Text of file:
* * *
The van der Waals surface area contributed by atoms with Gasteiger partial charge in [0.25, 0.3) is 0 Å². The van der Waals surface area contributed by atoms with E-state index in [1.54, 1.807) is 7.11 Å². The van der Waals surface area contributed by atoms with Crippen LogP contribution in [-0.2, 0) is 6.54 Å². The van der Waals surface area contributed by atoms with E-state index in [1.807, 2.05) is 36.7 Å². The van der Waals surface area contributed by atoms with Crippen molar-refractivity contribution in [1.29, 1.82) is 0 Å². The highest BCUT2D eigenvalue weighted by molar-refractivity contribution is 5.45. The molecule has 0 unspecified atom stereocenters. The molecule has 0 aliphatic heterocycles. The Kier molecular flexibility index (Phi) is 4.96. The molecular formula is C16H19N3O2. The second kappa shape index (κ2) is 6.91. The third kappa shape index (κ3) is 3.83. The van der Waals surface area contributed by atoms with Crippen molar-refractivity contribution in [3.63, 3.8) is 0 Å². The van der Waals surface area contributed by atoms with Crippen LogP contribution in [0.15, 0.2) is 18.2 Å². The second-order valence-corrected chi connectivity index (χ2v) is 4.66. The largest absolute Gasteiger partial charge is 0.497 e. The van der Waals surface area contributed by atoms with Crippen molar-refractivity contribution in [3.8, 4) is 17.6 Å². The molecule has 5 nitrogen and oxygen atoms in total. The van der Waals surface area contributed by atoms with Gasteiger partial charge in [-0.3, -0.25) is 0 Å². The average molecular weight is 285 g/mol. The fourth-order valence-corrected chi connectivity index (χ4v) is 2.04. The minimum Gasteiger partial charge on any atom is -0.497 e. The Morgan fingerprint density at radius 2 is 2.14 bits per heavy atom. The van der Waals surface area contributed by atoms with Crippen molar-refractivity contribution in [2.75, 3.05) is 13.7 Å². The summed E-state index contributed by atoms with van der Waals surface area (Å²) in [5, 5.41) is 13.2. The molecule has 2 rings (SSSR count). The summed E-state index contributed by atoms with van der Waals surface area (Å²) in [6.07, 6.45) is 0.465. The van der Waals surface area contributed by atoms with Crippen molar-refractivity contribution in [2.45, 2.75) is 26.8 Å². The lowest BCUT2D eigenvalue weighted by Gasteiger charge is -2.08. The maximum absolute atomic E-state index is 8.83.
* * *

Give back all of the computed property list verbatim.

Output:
The van der Waals surface area contributed by atoms with Gasteiger partial charge in [0.25, 0.3) is 0 Å². The van der Waals surface area contributed by atoms with E-state index in [1.54, 1.807) is 7.11 Å². The van der Waals surface area contributed by atoms with Crippen LogP contribution in [-0.2, 0) is 6.54 Å². The van der Waals surface area contributed by atoms with E-state index in [1.807, 2.05) is 36.7 Å². The van der Waals surface area contributed by atoms with Crippen molar-refractivity contribution in [1.29, 1.82) is 0 Å². The highest BCUT2D eigenvalue weighted by molar-refractivity contribution is 5.45. The molecule has 0 unspecified atom stereocenters. The molecule has 0 aliphatic heterocycles. The Kier molecular flexibility index (Phi) is 4.96. The molecular formula is C16H19N3O2. The second kappa shape index (κ2) is 6.91. The third kappa shape index (κ3) is 3.83. The van der Waals surface area contributed by atoms with Crippen molar-refractivity contribution in [3.63, 3.8) is 0 Å². The van der Waals surface area contributed by atoms with Crippen LogP contribution in [0.15, 0.2) is 18.2 Å². The second-order valence-corrected chi connectivity index (χ2v) is 4.66. The largest absolute Gasteiger partial charge is 0.497 e. The van der Waals surface area contributed by atoms with Crippen molar-refractivity contribution in [3.8, 4) is 17.6 Å². The molecule has 5 nitrogen and oxygen atoms in total. The van der Waals surface area contributed by atoms with Gasteiger partial charge in [-0.3, -0.25) is 0 Å². The average molecular weight is 285 g/mol. The fourth-order valence-corrected chi connectivity index (χ4v) is 2.04. The minimum Gasteiger partial charge on any atom is -0.497 e. The Morgan fingerprint density at radius 2 is 2.14 bits per heavy atom. The van der Waals surface area contributed by atoms with Crippen molar-refractivity contribution in [2.75, 3.05) is 13.7 Å². The summed E-state index contributed by atoms with van der Waals surface area (Å²) in [5, 5.41) is 13.2. The molecule has 2 rings (SSSR count). The summed E-state index contributed by atoms with van der Waals surface area (Å²) in [6.07, 6.45) is 0.465. The van der Waals surface area contributed by atoms with Crippen molar-refractivity contribution in [2.45, 2.75) is 26.8 Å². The lowest BCUT2D eigenvalue weighted by Gasteiger charge is -2.08. The maximum absolute atomic E-state index is 8.83.